Ernst Mayr pens a recent article and a republished interview from 2000 celebrates his 100th birthday. It provides some insight into the influences surrounding the directions of intellectual thought over the theory of evolution, and might have you reconsidering your fondness for a particular train of thought!
"As a student in Germany in the 1920s, I belonged to a German school of evolutionary taxonomists that was unrepresented in the United States. Our tradition placed great stress on geographic variation within species, and particularly on the importance of geographic isolation and its role in leading to the origin of new species. It accepted a Lamarckian inheritance of newly acquired characters but simultaneously accepted natural selection as facilitating gradual evolution. We decisively rejected any saltational origin of new species, as had been postulated by DeVries."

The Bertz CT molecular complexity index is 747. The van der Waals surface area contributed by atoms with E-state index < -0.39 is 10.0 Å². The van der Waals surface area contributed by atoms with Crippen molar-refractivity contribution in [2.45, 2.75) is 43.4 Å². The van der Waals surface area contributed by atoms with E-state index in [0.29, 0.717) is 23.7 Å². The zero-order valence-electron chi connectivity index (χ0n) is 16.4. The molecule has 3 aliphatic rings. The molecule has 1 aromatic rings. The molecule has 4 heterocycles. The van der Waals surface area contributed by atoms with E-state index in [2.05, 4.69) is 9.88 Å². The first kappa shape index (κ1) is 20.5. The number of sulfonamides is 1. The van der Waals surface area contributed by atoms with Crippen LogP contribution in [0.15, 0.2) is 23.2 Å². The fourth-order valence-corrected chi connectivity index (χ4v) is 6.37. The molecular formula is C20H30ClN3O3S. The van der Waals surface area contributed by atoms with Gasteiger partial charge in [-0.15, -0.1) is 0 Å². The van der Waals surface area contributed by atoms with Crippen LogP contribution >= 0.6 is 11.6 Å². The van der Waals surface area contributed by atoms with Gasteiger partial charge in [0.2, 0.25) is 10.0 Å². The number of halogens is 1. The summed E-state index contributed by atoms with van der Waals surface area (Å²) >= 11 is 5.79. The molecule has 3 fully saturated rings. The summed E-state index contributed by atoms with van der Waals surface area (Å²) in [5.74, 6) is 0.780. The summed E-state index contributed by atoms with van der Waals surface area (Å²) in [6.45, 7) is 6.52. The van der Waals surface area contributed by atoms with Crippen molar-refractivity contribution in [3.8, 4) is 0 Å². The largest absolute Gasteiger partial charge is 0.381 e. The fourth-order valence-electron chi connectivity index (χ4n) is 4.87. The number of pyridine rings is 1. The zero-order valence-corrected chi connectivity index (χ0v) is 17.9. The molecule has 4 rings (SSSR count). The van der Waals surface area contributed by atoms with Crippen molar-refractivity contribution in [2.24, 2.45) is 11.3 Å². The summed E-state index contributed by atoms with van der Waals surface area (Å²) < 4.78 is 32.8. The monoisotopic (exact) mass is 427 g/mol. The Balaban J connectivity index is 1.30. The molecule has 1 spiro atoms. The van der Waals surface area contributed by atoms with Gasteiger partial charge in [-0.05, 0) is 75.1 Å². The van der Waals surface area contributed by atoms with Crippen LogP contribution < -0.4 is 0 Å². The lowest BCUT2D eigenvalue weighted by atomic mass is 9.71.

"Fortunately, there was one evolutionist who had the background to be able to resolve the conflict between the geneticists and the naturalists. It was Theodosius Dobzhansky.* He had grown up in Russia as a naturalist and beetle taxonomist, but, in 1927, he joined Morgan's laboratory in America where he became thoroughly familiar with population genetics. He was ideally suited to show that the findings of the population geneticists and those of the European naturalists were fully compatible and that a synthesis of the theories of the two groups would provide a modern Darwinian paradigm, subsequently referred to as the "Evolutionary Synthesis.""
Read the article at Science, 305(5680): 46-47 (2 July 2004).
See also Michael Shermer and Frank J. Sulloway article in 2000, "The Grand Old Man of Evolution - An Interview with Evolutionary Biologist Ernst Mayr." Skeptic Magazine, Vol. 8 No. 1, e-reprinted as "Happy 100th Birthday Ernst Mayr!" in E-Skeptic #26 for 5 July 2004.
The Evolution of Ernst: Interview with Ernst Mayr. The preeminent biologist, who just turned 100, reflects on his prolific career and the history, philosophy and future of his field. Scientific American, 6th July 2004. Thanks Cheng Puay!.
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